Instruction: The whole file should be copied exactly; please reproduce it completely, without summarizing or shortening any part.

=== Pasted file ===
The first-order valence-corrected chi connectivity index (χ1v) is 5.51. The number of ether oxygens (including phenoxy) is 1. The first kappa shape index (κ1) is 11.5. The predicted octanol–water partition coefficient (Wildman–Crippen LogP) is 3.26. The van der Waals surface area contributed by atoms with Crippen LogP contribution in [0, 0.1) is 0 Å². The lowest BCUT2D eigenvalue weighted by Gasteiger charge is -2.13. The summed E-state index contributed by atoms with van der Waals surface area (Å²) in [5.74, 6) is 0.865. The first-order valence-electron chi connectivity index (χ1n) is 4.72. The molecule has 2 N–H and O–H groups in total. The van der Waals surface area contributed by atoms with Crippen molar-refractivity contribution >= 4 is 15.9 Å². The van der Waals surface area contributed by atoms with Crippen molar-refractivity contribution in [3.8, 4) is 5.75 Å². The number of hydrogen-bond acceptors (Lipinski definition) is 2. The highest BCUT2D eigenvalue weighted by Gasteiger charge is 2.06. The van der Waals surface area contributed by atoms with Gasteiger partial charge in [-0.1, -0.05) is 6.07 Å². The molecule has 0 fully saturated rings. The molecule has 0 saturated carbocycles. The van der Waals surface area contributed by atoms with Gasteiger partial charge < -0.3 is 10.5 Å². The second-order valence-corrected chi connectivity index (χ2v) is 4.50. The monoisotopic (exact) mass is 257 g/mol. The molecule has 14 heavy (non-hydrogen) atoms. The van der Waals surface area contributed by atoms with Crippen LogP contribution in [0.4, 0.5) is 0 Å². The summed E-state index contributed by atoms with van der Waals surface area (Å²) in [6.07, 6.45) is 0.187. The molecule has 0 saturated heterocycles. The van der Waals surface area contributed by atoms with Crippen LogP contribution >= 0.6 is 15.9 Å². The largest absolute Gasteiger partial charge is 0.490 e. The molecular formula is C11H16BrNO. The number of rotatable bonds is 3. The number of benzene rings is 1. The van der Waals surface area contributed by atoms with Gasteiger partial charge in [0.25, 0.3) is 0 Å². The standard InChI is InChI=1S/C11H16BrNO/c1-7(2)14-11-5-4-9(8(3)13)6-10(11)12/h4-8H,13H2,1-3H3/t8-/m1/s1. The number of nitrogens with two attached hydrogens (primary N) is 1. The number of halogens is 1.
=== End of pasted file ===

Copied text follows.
The first-order valence-corrected chi connectivity index (χ1v) is 5.51. The number of ether oxygens (including phenoxy) is 1. The first kappa shape index (κ1) is 11.5. The predicted octanol–water partition coefficient (Wildman–Crippen LogP) is 3.26. The van der Waals surface area contributed by atoms with Crippen LogP contribution in [0, 0.1) is 0 Å². The lowest BCUT2D eigenvalue weighted by Gasteiger charge is -2.13. The summed E-state index contributed by atoms with van der Waals surface area (Å²) in [5.74, 6) is 0.865. The first-order valence-electron chi connectivity index (χ1n) is 4.72. The molecule has 2 N–H and O–H groups in total. The van der Waals surface area contributed by atoms with Crippen molar-refractivity contribution >= 4 is 15.9 Å². The van der Waals surface area contributed by atoms with Crippen molar-refractivity contribution in [3.8, 4) is 5.75 Å². The number of hydrogen-bond acceptors (Lipinski definition) is 2. The highest BCUT2D eigenvalue weighted by Gasteiger charge is 2.06. The van der Waals surface area contributed by atoms with Gasteiger partial charge in [-0.1, -0.05) is 6.07 Å². The molecule has 0 fully saturated rings. The molecule has 0 saturated carbocycles. The van der Waals surface area contributed by atoms with Gasteiger partial charge < -0.3 is 10.5 Å². The second-order valence-corrected chi connectivity index (χ2v) is 4.50. The monoisotopic (exact) mass is 257 g/mol. The molecule has 14 heavy (non-hydrogen) atoms. The van der Waals surface area contributed by atoms with Crippen LogP contribution in [0.4, 0.5) is 0 Å². The summed E-state index contributed by atoms with van der Waals surface area (Å²) in [6.07, 6.45) is 0.187. The molecule has 0 saturated heterocycles. The van der Waals surface area contributed by atoms with Crippen LogP contribution >= 0.6 is 15.9 Å². The largest absolute Gasteiger partial charge is 0.490 e. The molecular formula is C11H16BrNO. The number of rotatable bonds is 3. The number of benzene rings is 1. The van der Waals surface area contributed by atoms with Gasteiger partial charge in [0.25, 0.3) is 0 Å². The standard InChI is InChI=1S/C11H16BrNO/c1-7(2)14-11-5-4-9(8(3)13)6-10(11)12/h4-8H,13H2,1-3H3/t8-/m1/s1. The number of nitrogens with two attached hydrogens (primary N) is 1. The number of halogens is 1.